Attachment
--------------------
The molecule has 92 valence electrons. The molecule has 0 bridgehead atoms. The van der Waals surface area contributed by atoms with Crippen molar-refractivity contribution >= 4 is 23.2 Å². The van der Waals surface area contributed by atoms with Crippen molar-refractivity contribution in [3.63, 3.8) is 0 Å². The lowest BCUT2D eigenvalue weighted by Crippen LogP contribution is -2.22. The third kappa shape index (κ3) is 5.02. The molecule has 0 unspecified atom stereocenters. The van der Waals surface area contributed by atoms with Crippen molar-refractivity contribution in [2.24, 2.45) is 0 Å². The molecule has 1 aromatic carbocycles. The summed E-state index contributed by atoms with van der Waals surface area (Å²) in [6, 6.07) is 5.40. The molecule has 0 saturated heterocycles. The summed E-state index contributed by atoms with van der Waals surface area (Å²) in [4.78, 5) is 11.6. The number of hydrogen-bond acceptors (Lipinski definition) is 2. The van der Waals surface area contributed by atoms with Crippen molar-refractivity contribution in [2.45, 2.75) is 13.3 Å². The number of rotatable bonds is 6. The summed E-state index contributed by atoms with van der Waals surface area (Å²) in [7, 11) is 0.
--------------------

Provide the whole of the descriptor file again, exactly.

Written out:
The molecule has 92 valence electrons. The molecule has 0 bridgehead atoms. The van der Waals surface area contributed by atoms with Crippen molar-refractivity contribution >= 4 is 23.2 Å². The van der Waals surface area contributed by atoms with Crippen molar-refractivity contribution in [3.63, 3.8) is 0 Å². The lowest BCUT2D eigenvalue weighted by Crippen LogP contribution is -2.22. The third kappa shape index (κ3) is 5.02. The molecule has 0 unspecified atom stereocenters. The van der Waals surface area contributed by atoms with Crippen molar-refractivity contribution in [2.24, 2.45) is 0 Å². The molecule has 1 aromatic carbocycles. The summed E-state index contributed by atoms with van der Waals surface area (Å²) in [6, 6.07) is 5.40. The molecule has 0 saturated heterocycles. The summed E-state index contributed by atoms with van der Waals surface area (Å²) in [4.78, 5) is 11.6. The number of hydrogen-bond acceptors (Lipinski definition) is 2. The van der Waals surface area contributed by atoms with Crippen molar-refractivity contribution in [2.45, 2.75) is 13.3 Å². The number of rotatable bonds is 6. The summed E-state index contributed by atoms with van der Waals surface area (Å²) in [7, 11) is 0.